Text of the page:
Ornament on pottery and other materials
Though there are distinctive pottery styles in Wessex and southern England throughout the pre-Roman Iron Age, it must be recognized that much of Britain (and Ireland) north of the Trent, with the notable exception of Atlantic Scotland, is virtually aceramic, with only minimal quantities of hand-made and poorly fired domestic ware recovered from settlement contexts. Even in Southern Britain, wheel-thrown pottery appears only in the first century bc, and though there is some evidence of regional craft specialization, perhaps as early as the fifth century, in general, pottery appears to have been of domestic or local production. The range of size and shapes of vessels is basic, not remotely as varied as those of the Mediterranean Iron Age, nor even of north-alpine Europe, and the techniques of ornamentation deployed are likewise limited. Painting is virtually unknown, though a haematite slip is common in the earliest Iron Age in Wessex, and the surface may be burnished to a smooth sheen. Among styles transitional from the latest Bronze Age, like those from All Cannings Cross or Longbridge Deverill Cow Down, white infilling of deep-scored geometric patterns provided a striking contrast to the deep red burnished haematite background. Applied and plastic ornament is generally restricted to cordons, sometimes cabled, around the girth or neck of the vessel, or rows of finger-impressions around its shoulder. Body decoration is normally incised or tooled into the surface of the green-hard clay before firing. By the middle Iron Age there are various regional styles using a combination of simple rectilinear and curvilinear motifs, but seldom reflecting the subtlety of metal-work ornament in the way that Continental ceramic art, as we have seen, aspires to do. This apparent poverty of insular pottery making may be not unrelated to the absence of a regular funerary rite, which elsewhere may have been the occasion for the production, or at least the preservation, of special funerary ceramics.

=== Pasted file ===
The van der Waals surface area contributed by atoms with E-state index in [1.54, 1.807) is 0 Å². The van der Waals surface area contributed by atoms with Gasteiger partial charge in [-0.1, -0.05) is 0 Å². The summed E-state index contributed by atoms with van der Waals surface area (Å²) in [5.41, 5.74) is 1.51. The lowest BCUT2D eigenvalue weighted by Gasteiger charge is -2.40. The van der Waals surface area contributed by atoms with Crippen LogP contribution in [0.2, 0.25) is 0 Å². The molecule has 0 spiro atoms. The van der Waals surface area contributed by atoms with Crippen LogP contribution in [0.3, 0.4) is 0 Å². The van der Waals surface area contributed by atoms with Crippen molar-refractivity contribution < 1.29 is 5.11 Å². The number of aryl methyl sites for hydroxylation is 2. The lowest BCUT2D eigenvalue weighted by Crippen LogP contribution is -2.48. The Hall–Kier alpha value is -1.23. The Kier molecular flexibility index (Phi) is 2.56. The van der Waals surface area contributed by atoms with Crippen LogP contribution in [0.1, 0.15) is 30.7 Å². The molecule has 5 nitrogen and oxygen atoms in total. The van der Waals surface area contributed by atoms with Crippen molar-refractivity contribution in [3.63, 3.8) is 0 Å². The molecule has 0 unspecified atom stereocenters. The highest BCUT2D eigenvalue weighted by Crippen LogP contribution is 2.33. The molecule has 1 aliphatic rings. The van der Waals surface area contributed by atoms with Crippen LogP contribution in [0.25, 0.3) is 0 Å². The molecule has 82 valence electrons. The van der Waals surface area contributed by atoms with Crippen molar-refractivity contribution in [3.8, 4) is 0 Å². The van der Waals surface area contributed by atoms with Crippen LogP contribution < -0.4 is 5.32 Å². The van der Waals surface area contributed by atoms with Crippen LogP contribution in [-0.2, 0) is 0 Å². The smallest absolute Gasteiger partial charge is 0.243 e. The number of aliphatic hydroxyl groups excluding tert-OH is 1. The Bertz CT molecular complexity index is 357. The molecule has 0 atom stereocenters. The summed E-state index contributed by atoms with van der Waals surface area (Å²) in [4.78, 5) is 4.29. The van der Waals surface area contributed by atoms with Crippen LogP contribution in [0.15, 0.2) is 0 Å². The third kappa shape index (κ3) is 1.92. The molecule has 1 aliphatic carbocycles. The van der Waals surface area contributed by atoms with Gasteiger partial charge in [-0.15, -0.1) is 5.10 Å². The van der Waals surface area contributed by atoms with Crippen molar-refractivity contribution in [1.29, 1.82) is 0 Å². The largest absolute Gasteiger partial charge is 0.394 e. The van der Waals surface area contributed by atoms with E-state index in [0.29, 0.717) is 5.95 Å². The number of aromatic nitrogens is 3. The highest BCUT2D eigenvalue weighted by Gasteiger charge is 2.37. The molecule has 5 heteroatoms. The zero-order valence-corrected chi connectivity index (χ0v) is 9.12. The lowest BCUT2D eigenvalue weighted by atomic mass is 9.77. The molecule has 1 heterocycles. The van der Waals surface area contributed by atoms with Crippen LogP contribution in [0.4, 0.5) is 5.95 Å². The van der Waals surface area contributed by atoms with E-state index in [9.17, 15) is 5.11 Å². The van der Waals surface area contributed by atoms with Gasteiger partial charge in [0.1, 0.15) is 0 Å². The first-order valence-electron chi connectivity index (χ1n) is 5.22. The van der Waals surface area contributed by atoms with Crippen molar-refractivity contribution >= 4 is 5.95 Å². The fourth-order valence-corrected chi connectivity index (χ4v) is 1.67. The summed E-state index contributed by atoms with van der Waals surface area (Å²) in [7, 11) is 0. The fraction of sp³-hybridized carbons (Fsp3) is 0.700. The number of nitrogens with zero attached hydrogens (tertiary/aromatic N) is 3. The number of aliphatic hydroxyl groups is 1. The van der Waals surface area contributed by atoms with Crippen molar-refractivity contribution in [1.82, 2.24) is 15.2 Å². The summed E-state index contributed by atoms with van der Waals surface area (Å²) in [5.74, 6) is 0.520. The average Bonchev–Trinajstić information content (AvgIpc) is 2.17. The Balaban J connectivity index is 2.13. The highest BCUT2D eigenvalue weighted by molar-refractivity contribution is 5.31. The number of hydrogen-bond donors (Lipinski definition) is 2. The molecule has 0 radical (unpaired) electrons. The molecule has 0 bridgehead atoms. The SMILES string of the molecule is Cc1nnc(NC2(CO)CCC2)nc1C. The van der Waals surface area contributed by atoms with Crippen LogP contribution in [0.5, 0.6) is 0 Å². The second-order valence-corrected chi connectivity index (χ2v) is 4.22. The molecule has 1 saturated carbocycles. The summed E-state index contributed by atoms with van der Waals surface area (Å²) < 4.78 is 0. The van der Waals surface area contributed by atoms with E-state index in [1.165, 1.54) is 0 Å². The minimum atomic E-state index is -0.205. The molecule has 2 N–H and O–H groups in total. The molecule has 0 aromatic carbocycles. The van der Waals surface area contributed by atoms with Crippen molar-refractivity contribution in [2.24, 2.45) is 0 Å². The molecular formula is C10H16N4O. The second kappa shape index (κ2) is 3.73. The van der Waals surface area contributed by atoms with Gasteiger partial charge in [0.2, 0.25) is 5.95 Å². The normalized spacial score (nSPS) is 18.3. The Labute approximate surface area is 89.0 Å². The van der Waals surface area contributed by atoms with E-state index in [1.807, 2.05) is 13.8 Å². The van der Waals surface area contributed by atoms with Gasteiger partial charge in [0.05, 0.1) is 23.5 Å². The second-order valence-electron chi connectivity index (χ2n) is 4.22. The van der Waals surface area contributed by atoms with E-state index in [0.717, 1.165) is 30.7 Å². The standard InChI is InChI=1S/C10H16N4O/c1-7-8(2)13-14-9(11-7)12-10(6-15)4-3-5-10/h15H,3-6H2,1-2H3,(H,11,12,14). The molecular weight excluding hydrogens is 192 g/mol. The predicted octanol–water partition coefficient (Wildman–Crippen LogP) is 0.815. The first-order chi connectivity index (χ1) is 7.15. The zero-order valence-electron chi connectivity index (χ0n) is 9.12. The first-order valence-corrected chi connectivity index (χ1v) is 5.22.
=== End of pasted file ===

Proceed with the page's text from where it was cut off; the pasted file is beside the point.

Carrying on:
Just occasionally there are local products that suggest a higher level of artistic aspiration. In the south Midlands, at Hunsbury hillfort in Northamptonshire and at Frilford in Oxfordshire, a form of globular bowl, current perhaps from the third to first centuries bc, bears more complex curvilinear designs that echo metal-working styles (Figure 7.5, 5-8). The Hunsbury bowls in particular use a variant of the interlocking yin-yang, highlighted by rosettes, in a running S-scroll design. The Frilford ornament is more mechanical, using a series of pendant swags or interlocking swags, often apparently spaced around the girth on the basis of a geometric sub-division of cardinal points on the base of the upturned vessel. Another distinctive regional group is that
centred on the 'lake-villages' of Glastonbury and Meare, with relationships on the one hand to the 'saucepan pot continuum' (Figure 7.5, 1-4) and on the other to southwestern decorated wares (Cunliffe, 2005). Characteristic forms include the so-called saucepan pot, a type dated at Danebury and Hengistbury Head from the later fourth century to around 100 bc, but with antecedents in the early-middle La Tene in the Champagne, and necked bowls that may be somewhat later within that span. A distinctive feature of this series is the use of background hatching, not in itself the same as the various kinds of hatching in metal-work but serving essentially the same purpose of creating an interaction between foreground and background that was one of the characteristics of earlier La Tene metal-working styles. Similar hatching is deployed with curvilinear motifs not unrelated to those of the bronze-worker on lathe-turned wooden vessels from Glastonbury, suggesting that a more specialist set of craft skills may have been practised here than elsewhere.